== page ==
1. Not finding help here? Sign up for a free 30min tutor trial with Chegg Tutors
    Dismiss Notice
Dismiss Notice
Join Physics Forums Today!
The friendliest, high quality science and math community on the planet! Everyone who loves science is here!

Nuclear reaction?

  1. Jan 4, 2007 #1
    1. The problem statement, all variables and given/known data
    When (6 3)Li (i.e. 3 neurtrons and 3 protons) is bomarded with protons a nuclear reaction may occur in which an alpha particle is produced. What is the other product of this reaction? Write an equation for this reaction.

    2. Relevant equations
    conservation laws

    3. The attempt at a solution
    I got

    (6 3)Li + (1 1)H -> (4 2)He +(3 2)He

    but the back of the book doesn't agree.
  2. jcsd
  3. Jan 4, 2007 #2


    User Avatar
    Staff Emeritus
    Science Advisor
    Gold Member

    Have you considered any isotopes of Hydrogen?
  4. Jan 4, 2007 #3
    The problem is the atomic and mass numbers must balance due to convervation. The question said only one other product is formed so it must be another Helium with two protons. Do you have other suggestions?
  5. Jan 4, 2007 #4


    User Avatar
    Staff Emeritus
    Science Advisor
    Gold Member

    Ahh sorry, my mistake I misread the numbers :frown:. From what I can see, your reaction obeys all the relevant conservation laws (although I've only studied elementary Nuclear Physics) and your helium isotope is stable. What does the book suggest as the answer?
  6. Jan 4, 2007 #5
    Usually after a nuclear reaction the product is an isotope with more neutrons than the most common isotope? (3 2)He actually has less neutrons.

    But anyway, the answer suggeted (2 1)H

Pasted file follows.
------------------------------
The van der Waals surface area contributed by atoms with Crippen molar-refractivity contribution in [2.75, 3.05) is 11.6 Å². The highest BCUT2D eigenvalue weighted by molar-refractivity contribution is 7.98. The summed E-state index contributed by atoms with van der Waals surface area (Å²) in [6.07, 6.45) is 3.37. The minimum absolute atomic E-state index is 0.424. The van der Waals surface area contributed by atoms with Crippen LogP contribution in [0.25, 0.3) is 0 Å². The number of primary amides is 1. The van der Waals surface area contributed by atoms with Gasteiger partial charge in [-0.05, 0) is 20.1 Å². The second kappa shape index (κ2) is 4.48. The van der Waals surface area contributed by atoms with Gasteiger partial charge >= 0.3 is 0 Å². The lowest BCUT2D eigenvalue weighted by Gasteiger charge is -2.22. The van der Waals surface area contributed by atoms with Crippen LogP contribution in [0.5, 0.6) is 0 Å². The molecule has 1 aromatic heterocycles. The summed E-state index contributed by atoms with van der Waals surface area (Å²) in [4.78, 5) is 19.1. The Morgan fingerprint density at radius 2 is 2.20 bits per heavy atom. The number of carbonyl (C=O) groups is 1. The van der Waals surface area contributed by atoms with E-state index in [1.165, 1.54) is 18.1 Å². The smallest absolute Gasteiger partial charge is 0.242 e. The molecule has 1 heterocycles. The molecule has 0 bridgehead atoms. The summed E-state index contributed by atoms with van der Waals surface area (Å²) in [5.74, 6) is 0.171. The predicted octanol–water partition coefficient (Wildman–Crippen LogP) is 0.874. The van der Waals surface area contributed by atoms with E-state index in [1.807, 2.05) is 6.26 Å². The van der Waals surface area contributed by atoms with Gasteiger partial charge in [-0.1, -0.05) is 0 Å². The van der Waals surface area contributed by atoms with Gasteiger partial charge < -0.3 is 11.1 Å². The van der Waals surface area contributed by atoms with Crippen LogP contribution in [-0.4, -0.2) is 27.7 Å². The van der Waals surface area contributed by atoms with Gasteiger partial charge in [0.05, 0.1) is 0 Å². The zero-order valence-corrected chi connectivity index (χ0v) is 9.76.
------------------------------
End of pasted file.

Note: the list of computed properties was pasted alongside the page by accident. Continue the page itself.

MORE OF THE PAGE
How can this be?
  7. Jan 4, 2007 #6
    What book are you using? It seems if you use that answer and add in an alpha particle, you just get Li-6 back again. I would have added in the proton as well, but maybe the reaction is

    (6 3)Li + (1 1)p -> (4 2)He + (2 1)H + (1 1)p
  8. Jan 4, 2007 #7
    So you are suggesting the bombardment proton will not stick and you end up splitting (6 3)Li into an alpha particle plus a deutrium. And the original proton leaves unscathed. Conservation is certainl obeyed. That seems to make sense as the probabilty that proton sticks to the nucleus is low? Does the bombarding particle usually stick with the product of the reaction? I guess it depends on the product. (3 2)He is less stable than (2 1)H so that could be why the proton is left out on its own.
Know someone interested in this topic? Share this thread via Reddit, Google+, Twitter, or Facebook

Have something to add?

Similar Discussions: Nuclear reaction?
  1. Nuclear Reaction (Replies: 2)

  2. Nuclear reactions (Replies: 5)

  3. Nuclear reactions (Replies: 8)

  4. Nuclear Reaction (Replies: 2)

  5. Nuclear Reactions (Replies: 6)